Biological Markers: Not Just for Drug Testing!
You may have seen a story that’s been circulating for the past few months that questions the cleanliness of swimming pools, and makes you think twice about swimming in a public pool. But aside from the conclusions the story made that swimming pools are dirtier than we would prefer to think they are, we found the methodology that the scientists used just as interesting because it very similar to the methodology used in drug testing.
Enter Biological Markers
Here’s the gist of the story. A product called acesulfame potassium (ACE) is widely used as an artificial sweetener in foods and beverages. ACE is not metabolized by the body, but is almost entirely excreted in urine, one of many biological markers. Because this artificial sweetener does not naturally occur in our water supply, scientists have tested ground water for the presence of ACE as a way to estimate how much human waste – in this case, urine – is in the ground water. The assumption is that the only way that this artificial sweetener can appear in ground water is from the urine in waste water systems that leaks into ground water.
The scientists then thought to test swimming pools for the presence of ACE. You may – or may not be – surprised to learn that they found it in high concentrations. And they found it in much higher concentrations – as much as 570% higher – than the water supply that was used to fill the pools. Scientists were pretty certain that people were not pouring their soft drinks into the pools, which means that the artificial sweetener they found in the swimming pools was from urine.
Measuring Biological Markers
Knowing the concentration of ACE in a swimming pool, the researchers then wondered how that related to the amount of urine in the pool. To find the answer the scientists collected the urine from 20 people and measured the amount of ACE in the urine. Using that information, they determined that one swimming pool filled with 110,000 gallons of water had about eight gallons of urine, and another 220,000 gallon pool had about 20 gallons of urine.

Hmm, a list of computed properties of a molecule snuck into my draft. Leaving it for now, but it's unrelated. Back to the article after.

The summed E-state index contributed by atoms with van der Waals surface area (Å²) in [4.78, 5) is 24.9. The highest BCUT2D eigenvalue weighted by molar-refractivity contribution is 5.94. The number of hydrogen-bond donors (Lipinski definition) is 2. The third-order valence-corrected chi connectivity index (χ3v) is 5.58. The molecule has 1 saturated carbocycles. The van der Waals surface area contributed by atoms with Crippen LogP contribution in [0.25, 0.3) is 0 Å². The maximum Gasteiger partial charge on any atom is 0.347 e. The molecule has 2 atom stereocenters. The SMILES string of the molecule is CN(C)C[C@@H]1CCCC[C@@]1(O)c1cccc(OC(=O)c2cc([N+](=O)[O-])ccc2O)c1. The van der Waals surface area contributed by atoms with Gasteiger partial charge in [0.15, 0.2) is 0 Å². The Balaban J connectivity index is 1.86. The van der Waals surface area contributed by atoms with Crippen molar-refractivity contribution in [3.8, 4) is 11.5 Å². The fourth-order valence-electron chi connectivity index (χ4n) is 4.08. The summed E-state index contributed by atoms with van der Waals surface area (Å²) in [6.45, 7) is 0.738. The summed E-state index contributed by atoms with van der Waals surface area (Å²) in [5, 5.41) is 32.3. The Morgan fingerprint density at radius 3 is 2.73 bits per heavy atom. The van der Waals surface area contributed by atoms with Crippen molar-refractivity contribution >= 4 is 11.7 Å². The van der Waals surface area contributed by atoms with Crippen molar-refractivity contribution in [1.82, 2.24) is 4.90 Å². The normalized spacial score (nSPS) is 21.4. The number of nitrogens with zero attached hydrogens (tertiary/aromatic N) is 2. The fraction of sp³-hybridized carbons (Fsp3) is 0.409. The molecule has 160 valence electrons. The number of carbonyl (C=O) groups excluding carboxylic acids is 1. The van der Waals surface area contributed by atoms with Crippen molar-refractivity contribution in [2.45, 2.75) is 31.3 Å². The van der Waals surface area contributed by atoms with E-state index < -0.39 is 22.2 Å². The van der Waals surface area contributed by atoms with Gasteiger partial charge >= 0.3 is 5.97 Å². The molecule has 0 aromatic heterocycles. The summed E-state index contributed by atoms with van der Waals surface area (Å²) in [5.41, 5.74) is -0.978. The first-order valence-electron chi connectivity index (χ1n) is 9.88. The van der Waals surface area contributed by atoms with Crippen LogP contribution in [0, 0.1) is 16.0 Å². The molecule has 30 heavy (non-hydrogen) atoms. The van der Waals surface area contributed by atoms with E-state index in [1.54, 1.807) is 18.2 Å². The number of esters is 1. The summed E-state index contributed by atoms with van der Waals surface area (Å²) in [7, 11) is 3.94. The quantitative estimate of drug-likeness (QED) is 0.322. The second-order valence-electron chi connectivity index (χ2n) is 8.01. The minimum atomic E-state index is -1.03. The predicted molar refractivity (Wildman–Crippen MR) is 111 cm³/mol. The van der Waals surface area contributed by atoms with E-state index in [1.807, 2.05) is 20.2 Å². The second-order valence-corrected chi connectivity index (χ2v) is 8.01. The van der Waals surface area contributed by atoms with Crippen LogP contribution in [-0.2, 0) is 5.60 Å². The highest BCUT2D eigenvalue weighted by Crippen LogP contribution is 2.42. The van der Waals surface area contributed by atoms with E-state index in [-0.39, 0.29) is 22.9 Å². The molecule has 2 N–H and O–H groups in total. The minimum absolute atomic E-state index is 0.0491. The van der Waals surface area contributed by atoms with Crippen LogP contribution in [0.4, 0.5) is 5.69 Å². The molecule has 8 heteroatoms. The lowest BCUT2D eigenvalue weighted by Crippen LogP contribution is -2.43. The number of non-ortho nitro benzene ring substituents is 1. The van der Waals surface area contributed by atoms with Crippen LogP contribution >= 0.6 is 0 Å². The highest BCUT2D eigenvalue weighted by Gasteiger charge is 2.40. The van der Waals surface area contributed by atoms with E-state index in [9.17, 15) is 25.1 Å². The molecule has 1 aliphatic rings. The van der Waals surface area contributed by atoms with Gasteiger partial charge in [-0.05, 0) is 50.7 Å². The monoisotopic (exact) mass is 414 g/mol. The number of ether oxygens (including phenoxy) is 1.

Being in the drug testing industry, what caught our eye about this story is that laboratories also look for the presence of biological markers, or biomarkers, in urine to indicate the presence of drugs of abuse. The biomarkers for drugs of abuse may be as straightforward as the presence of the original drug, such as an opiate, or the presence of a metabolite of the drug, such as the cocaine metabolite benzoylecgonine. The presence of the biomarker in urine indicates drug use, just as the presence of ACE-P in a swimming pool at a high concentration indicates the presence of urine in the pool.
In drug testing we are familiar with the concept of cut-off level, which defines the concentration at which we are confident that the drug is present in the urine. So what is the cut-off level for ACE that shows that urine is present in your swimming pool? That is a question that the scientists did not answer in this article. The only clues the article gave were that the concentration of ACE in the pools was anywhere from four to 570 times higher after the pool was filled and used by swimmers. So it’s probably safe to say that a concentration of ACE that is at least four times the concentration of ACE in water indicates the presence of urine in a pool.
And back to our opening paragraph that described the original research on using the presence of ACE in ground water and or drinking water to assess the impact of leaking sewage systems. ACE is a very durable chemical that does not easily break down, so once it is present in a water supply it tends to remain there. It’s a reminder that our water supply is readily contaminated, and that whatever we put into the waste water system may show up in our drinking water. That includes prescription medications that are flushed down the toilet – which, by the way, can also be used as a marker of water contamination.